Far Reaching Dreams in the Mapacho River Valley
When we ask Andean families, and specifically parents, what they want and what they envision for their children’s future, the most common answer we get is “we want them to be professionals; we want them to receive an education so that they may have a better life while helping their family and community.” In direct answer to this collective goal, Mosqoy’s mission is precisely to provide access to higher education to indigenous youth leaders from rural communities in Peru. Mosqoy started seven years ago, working only with students from the Ollantaytambo district in the Sacred Valley. It has since expanded to work with students from various other communities in the Sacred Valley and, most notably, with students from the Mapacho River Valley, which is the last valley before the Andes Mountains slope downward to become the great Amazon rainforest. The Mapacho River Valley communities are so isolated that some of them have never seen a foreigner that does not arrive for work with either Mosqoy or its textile partner organization, Q’ente, and this isolation is a large barrier for students to access higher education. In no other place where Mosqoy works is the need for its programs so apparent and so great, and in no other place have I, as a Mosqoy volunteer, had such a spectacular and unforgettable experience. The following is a brief account of Mosqoy’s Mapacho River Valley visit, and an explanation of what it means for Casa Mosqoy to welcome students from these rural, indigenous communities.
I travelled to the Mapacho River Valley with a group of Mosqoy and Q’ente volunteers, and a Mosqoy student who joined as translator for Q’ente meetings with weaving associations. The group set out from Cusco on a Wednesday, and after an overnight stay in Calca, began a slow and steady ascent in a three hour bus ride over a mountain pass at 4300 meters above sea level. After 75 kilometers of winding roads, we reached the second mountain pass, where, at 4000 meters, we began our three day walking tour of three communities in the Mapacho River Valley. Mosqoy’s objective was to visit the homes of the two youth from Parobamba (our first destination in the trip) who had been pre-selected to participate in the selection process that this year awards eight scholarships for the most promising and committed students. These students have the opportunity to join Nataly, Mosqoy’s first ever student from the Mapacho River Valley, who will begin her Mosqoy career this March. After the Parobamba visit, Mosqoy Andean Youth Program manager, Kristina, would return to Cusco to continue with her administrative duties, while I joined the Q’ente group in the remaining communities to assist in the weaving association meetings, and discuss details about Mosqoy’s Kallpa K’oj (community service) program with those associations (Learn more about Kallpa K’oj at: http://mosqoy.org/kallpa-koj/).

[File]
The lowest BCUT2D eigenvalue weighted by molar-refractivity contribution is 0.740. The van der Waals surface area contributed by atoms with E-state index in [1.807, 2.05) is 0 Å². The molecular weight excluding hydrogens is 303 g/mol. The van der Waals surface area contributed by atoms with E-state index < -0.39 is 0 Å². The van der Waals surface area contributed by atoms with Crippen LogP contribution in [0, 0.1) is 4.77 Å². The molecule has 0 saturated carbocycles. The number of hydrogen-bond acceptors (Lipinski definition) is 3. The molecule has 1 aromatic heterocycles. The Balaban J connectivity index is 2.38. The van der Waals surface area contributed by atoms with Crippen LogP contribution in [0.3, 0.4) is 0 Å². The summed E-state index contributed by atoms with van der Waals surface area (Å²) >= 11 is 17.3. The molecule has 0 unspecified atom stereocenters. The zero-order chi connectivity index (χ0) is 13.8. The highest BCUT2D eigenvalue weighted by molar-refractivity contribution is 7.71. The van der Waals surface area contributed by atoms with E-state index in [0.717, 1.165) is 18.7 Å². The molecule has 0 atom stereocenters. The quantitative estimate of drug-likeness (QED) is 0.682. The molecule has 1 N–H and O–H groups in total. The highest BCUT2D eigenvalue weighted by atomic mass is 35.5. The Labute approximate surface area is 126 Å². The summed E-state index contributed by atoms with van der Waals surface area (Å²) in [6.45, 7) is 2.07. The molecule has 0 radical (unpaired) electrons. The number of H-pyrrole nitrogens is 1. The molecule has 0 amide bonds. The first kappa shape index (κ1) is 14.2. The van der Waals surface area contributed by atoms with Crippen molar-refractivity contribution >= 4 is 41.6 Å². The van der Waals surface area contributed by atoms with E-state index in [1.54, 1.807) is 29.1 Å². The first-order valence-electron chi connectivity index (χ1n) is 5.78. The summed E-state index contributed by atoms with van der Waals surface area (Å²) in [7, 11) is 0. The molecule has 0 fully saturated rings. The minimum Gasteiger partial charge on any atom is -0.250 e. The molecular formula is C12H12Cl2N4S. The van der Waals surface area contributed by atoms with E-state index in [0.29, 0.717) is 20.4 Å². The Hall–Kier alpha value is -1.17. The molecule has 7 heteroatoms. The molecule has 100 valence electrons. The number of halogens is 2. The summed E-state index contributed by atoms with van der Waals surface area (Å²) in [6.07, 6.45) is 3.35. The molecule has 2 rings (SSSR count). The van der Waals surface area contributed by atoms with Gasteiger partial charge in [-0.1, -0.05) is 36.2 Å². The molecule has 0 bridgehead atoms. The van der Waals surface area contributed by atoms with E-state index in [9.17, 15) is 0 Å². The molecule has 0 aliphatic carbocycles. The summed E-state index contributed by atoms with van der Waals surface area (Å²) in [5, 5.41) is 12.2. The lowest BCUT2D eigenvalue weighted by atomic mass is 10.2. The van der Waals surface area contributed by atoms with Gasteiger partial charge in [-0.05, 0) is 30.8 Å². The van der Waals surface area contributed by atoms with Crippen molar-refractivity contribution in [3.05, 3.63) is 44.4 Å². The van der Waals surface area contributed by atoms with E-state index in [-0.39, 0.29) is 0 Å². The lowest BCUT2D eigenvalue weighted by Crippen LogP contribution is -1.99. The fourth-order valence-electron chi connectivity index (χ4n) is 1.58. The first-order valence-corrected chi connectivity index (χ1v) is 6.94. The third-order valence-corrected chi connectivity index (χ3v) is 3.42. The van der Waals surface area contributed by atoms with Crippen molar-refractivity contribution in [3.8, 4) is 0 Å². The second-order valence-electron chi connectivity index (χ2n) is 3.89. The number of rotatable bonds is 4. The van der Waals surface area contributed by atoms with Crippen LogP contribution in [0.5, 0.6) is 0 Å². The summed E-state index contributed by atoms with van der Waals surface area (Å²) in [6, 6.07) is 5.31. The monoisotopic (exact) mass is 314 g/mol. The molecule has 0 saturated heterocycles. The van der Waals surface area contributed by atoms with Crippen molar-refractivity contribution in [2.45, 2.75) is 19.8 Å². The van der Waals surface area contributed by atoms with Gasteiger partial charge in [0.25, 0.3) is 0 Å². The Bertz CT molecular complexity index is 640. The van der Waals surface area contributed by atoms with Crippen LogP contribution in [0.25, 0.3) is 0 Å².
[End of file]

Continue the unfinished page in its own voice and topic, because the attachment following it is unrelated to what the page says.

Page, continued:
From the 4000 meter mountain pass, we began a 3 hour descent towards Parobamba, at 3300 meters, amidst a thick and refreshing fog, so thick at times that we could barely see 10 meters ahead, yet kind enough to periodically disperse, allowing us to marvel at the beauty of the valley below. Once in Parobamba, we visited Luz and Melchor’s homes, met their families, and talked about their dreams and determination, and about Mosqoy’s responsibilities regarding the support we provide for students through the Andean Youth Program. These home visits are an essential part of Mosqoy’s selection process. The visits allow us to learn about and experience the students’ family background and lifestyle, while assessing the families’ economic situation to ensure that Mosqoy indeed provides assistance to those with the greatest need. After our conversations with the families over afternoon tea, the group set in for a night’s rest anticipating the tiring, yet incredibly rewarding activities of the following day. The night was magical. Illuminated by a full moon behind the clouds, we could see in the distance the movement of the fog through the valley, making its way like a river of clouds, which we were fortunate enough to see from our look out spot on the balcony. We were above the clouds, flowing with their rhythm and sounds into the night, still in awe at the beauty and magnificence of this valley, and wondering if we would be able to match them in our forthcoming dreams.